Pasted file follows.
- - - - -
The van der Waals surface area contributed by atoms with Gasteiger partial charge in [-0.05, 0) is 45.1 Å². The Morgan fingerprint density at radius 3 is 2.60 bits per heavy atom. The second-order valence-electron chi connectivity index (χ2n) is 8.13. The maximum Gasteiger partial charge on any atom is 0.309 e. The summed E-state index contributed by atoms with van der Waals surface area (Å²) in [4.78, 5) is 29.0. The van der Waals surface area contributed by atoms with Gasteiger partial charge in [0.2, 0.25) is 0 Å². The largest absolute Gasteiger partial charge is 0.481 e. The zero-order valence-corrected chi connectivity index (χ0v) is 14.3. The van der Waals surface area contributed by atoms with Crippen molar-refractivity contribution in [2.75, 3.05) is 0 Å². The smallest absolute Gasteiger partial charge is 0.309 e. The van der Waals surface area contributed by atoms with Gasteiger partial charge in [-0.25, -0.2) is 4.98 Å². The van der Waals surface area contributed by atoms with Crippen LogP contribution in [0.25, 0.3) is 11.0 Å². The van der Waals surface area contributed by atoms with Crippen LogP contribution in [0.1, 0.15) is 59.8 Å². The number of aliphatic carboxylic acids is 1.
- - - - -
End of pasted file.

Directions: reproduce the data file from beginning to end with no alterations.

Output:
The van der Waals surface area contributed by atoms with Gasteiger partial charge in [-0.05, 0) is 45.1 Å². The Morgan fingerprint density at radius 3 is 2.60 bits per heavy atom. The second-order valence-electron chi connectivity index (χ2n) is 8.13. The maximum Gasteiger partial charge on any atom is 0.309 e. The summed E-state index contributed by atoms with van der Waals surface area (Å²) in [4.78, 5) is 29.0. The van der Waals surface area contributed by atoms with Gasteiger partial charge in [0.2, 0.25) is 0 Å². The largest absolute Gasteiger partial charge is 0.481 e. The zero-order valence-corrected chi connectivity index (χ0v) is 14.3. The van der Waals surface area contributed by atoms with Crippen molar-refractivity contribution in [2.75, 3.05) is 0 Å². The smallest absolute Gasteiger partial charge is 0.309 e. The van der Waals surface area contributed by atoms with Gasteiger partial charge in [-0.25, -0.2) is 4.98 Å². The van der Waals surface area contributed by atoms with Crippen LogP contribution in [0.25, 0.3) is 11.0 Å². The van der Waals surface area contributed by atoms with Crippen LogP contribution in [0.1, 0.15) is 59.8 Å². The number of aliphatic carboxylic acids is 1.